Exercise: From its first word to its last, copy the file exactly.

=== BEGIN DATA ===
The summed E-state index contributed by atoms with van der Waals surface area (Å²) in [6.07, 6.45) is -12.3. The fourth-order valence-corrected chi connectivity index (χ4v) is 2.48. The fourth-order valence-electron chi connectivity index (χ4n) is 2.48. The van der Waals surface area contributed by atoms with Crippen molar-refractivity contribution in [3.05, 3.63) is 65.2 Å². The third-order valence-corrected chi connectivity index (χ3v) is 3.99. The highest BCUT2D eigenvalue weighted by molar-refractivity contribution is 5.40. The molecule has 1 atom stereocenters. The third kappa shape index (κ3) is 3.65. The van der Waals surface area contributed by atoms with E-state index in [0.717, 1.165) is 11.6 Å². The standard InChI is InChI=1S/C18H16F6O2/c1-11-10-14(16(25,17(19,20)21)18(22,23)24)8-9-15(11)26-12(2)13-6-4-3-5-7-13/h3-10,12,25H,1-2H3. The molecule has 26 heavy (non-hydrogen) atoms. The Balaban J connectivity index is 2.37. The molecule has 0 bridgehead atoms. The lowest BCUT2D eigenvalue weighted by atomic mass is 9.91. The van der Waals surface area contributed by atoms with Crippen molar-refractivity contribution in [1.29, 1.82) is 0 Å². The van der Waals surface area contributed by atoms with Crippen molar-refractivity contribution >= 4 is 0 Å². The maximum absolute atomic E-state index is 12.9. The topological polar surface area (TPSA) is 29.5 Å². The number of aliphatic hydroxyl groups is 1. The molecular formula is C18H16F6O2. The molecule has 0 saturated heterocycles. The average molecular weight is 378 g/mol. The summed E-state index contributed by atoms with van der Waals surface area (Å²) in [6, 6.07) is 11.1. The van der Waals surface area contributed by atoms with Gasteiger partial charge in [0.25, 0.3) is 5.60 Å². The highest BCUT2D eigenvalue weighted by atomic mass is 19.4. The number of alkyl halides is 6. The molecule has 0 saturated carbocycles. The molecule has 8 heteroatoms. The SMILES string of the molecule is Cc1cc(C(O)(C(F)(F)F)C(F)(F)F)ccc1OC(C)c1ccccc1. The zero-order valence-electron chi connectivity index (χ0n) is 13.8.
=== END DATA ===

The summed E-state index contributed by atoms with van der Waals surface area (Å²) in [6.07, 6.45) is -12.3. The fourth-order valence-corrected chi connectivity index (χ4v) is 2.48. The fourth-order valence-electron chi connectivity index (χ4n) is 2.48. The van der Waals surface area contributed by atoms with Crippen molar-refractivity contribution in [3.05, 3.63) is 65.2 Å². The third-order valence-corrected chi connectivity index (χ3v) is 3.99. The highest BCUT2D eigenvalue weighted by molar-refractivity contribution is 5.40. The molecule has 1 atom stereocenters. The third kappa shape index (κ3) is 3.65. The van der Waals surface area contributed by atoms with E-state index in [0.717, 1.165) is 11.6 Å². The standard InChI is InChI=1S/C18H16F6O2/c1-11-10-14(16(25,17(19,20)21)18(22,23)24)8-9-15(11)26-12(2)13-6-4-3-5-7-13/h3-10,12,25H,1-2H3. The molecule has 26 heavy (non-hydrogen) atoms. The Balaban J connectivity index is 2.37. The molecule has 0 bridgehead atoms. The lowest BCUT2D eigenvalue weighted by atomic mass is 9.91. The van der Waals surface area contributed by atoms with Crippen molar-refractivity contribution in [1.29, 1.82) is 0 Å². The van der Waals surface area contributed by atoms with Crippen molar-refractivity contribution >= 4 is 0 Å². The maximum absolute atomic E-state index is 12.9. The topological polar surface area (TPSA) is 29.5 Å². The number of aliphatic hydroxyl groups is 1. The molecular formula is C18H16F6O2. The molecule has 0 saturated heterocycles. The average molecular weight is 378 g/mol. The summed E-state index contributed by atoms with van der Waals surface area (Å²) in [6, 6.07) is 11.1. The van der Waals surface area contributed by atoms with Gasteiger partial charge in [0.25, 0.3) is 5.60 Å². The highest BCUT2D eigenvalue weighted by atomic mass is 19.4. The number of alkyl halides is 6. The molecule has 0 saturated carbocycles. The molecule has 8 heteroatoms. The SMILES string of the molecule is Cc1cc(C(O)(C(F)(F)F)C(F)(F)F)ccc1OC(C)c1ccccc1. The zero-order valence-electron chi connectivity index (χ0n) is 13.8.